How to get career satisfaction
If the daily grind is getting you down and you want things to change in 2014, take a look at our guide to career satisfaction.
According to a report looking at work fulfilment by Randstad, 33% of UK workers are unsatisfied with their jobs. The research revealed that job satisfaction is consistently lower in the UK in comparison to our EU neighbours, including France, Germany and the Netherlands.
When you stop to consider that the average full-time worker spends over 40 hours at work every week, it is easy to see why being unsatisfied with work can really bring you down. The research found that salary was not as important as having intrinsic motivation (i.e. to actually enjoy the job you’re doing). With this is mind, take a look at the following tips to help you feel more motivated and satisfied at work:
Get the right qualifications
If you want to improve your prospects with your company, further training could help you on your way. Speak to HR about part-time courses or look to the Open University for a complete change in vocation.
It is never too late to make a change in your career. Today, demonstrating your versatility and your ability to cope with change is far more important than wasting time waiting for your long-service carriage clock.
Autonomy is the need to have a choice over our actions and behaviour, and according to research it is key for psychological health. Bring this idea into the workplace by taking charge of your role at work. Think of a project you could do to help the company and pitch the idea to your supervisors. Show how you can be trusted to take ownership of such projects and you may be given more opportunities in the future.
Have a varied workload
Doing the same things day in and day out can drive the best of us to boredom. Try to incorporate a variety of tasks in your role by taking on an internal secondment or by training in other areas. Prove your versatility and you are more likely to be called upon by your superiors in times of need.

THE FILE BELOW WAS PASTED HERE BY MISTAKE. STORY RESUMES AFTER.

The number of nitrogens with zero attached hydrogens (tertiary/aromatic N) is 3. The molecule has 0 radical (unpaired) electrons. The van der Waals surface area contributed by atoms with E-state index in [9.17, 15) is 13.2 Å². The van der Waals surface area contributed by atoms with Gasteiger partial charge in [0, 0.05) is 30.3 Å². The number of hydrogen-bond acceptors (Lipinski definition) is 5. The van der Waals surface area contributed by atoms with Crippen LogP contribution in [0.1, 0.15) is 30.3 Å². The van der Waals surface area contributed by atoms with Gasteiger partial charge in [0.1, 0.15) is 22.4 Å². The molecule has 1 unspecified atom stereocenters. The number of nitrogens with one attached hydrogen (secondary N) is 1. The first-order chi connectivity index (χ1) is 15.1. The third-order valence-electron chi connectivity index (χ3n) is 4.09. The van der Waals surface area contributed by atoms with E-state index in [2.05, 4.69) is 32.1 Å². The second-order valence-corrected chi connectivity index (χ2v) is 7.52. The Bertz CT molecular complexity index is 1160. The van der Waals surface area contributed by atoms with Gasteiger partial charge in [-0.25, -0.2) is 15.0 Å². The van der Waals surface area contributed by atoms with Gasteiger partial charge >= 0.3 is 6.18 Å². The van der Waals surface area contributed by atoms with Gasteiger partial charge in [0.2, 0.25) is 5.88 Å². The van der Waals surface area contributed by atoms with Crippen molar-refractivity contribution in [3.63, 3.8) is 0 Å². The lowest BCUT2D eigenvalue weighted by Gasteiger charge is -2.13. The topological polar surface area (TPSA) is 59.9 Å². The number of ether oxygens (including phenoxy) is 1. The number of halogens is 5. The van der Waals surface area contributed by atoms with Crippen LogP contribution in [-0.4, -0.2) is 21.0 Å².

Be the best at what you do
Psychologists say that mastery (the need to feel competent) is a huge factor when it comes to psychological well-being. By playing to your strengths you can master your craft and feel happier in yourself at work.
Maintain your work/life balance
If you find you are constantly leaving the office late, try keeping a record of your productivity hour by hour for a week. Show this evidence to your boss to prove your job cannot be done in the allocated hours; chances are your boss will delegate the responsibilities between yourself and a colleague, giving you the chance to leave on time and enjoy more of your home life.
Beating yourself up every time you make a mistake can make you feel demotivated. Having a resilient attitude and being able to bounce back is integral to career satisfaction, so next time something doesn’t go to plan, cut yourself some slack and pick yourself up.
If you feel you would benefit from further career guidance, speaking to a career coach could help. Find out more by visiting our business coaching page.
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